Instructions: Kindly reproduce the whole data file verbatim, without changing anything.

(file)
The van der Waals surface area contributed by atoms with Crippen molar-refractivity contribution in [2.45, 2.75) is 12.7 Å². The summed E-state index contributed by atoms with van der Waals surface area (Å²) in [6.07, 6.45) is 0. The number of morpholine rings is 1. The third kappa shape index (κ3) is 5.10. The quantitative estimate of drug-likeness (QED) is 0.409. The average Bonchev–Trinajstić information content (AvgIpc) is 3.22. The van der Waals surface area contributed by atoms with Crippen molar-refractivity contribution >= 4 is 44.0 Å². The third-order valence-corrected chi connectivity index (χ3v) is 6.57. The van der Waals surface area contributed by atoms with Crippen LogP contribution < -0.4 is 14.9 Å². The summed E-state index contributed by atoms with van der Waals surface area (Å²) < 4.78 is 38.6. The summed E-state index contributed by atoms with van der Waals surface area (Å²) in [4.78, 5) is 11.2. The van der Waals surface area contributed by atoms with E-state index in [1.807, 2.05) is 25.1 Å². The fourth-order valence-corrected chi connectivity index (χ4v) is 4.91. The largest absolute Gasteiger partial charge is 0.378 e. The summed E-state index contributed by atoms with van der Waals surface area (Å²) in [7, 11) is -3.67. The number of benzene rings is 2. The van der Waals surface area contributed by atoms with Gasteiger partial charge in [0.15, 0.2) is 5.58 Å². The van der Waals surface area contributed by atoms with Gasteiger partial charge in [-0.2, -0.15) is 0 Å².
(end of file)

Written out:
The van der Waals surface area contributed by atoms with Crippen molar-refractivity contribution in [2.45, 2.75) is 12.7 Å². The summed E-state index contributed by atoms with van der Waals surface area (Å²) in [6.07, 6.45) is 0. The number of morpholine rings is 1. The third kappa shape index (κ3) is 5.10. The quantitative estimate of drug-likeness (QED) is 0.409. The average Bonchev–Trinajstić information content (AvgIpc) is 3.22. The van der Waals surface area contributed by atoms with Crippen molar-refractivity contribution >= 4 is 44.0 Å². The third-order valence-corrected chi connectivity index (χ3v) is 6.57. The van der Waals surface area contributed by atoms with Crippen LogP contribution < -0.4 is 14.9 Å². The summed E-state index contributed by atoms with van der Waals surface area (Å²) < 4.78 is 38.6. The summed E-state index contributed by atoms with van der Waals surface area (Å²) in [4.78, 5) is 11.2. The van der Waals surface area contributed by atoms with E-state index in [1.807, 2.05) is 25.1 Å². The fourth-order valence-corrected chi connectivity index (χ4v) is 4.91. The largest absolute Gasteiger partial charge is 0.378 e. The summed E-state index contributed by atoms with van der Waals surface area (Å²) in [7, 11) is -3.67. The number of benzene rings is 2. The van der Waals surface area contributed by atoms with Gasteiger partial charge in [0.15, 0.2) is 5.58 Å². The van der Waals surface area contributed by atoms with Gasteiger partial charge in [-0.2, -0.15) is 0 Å².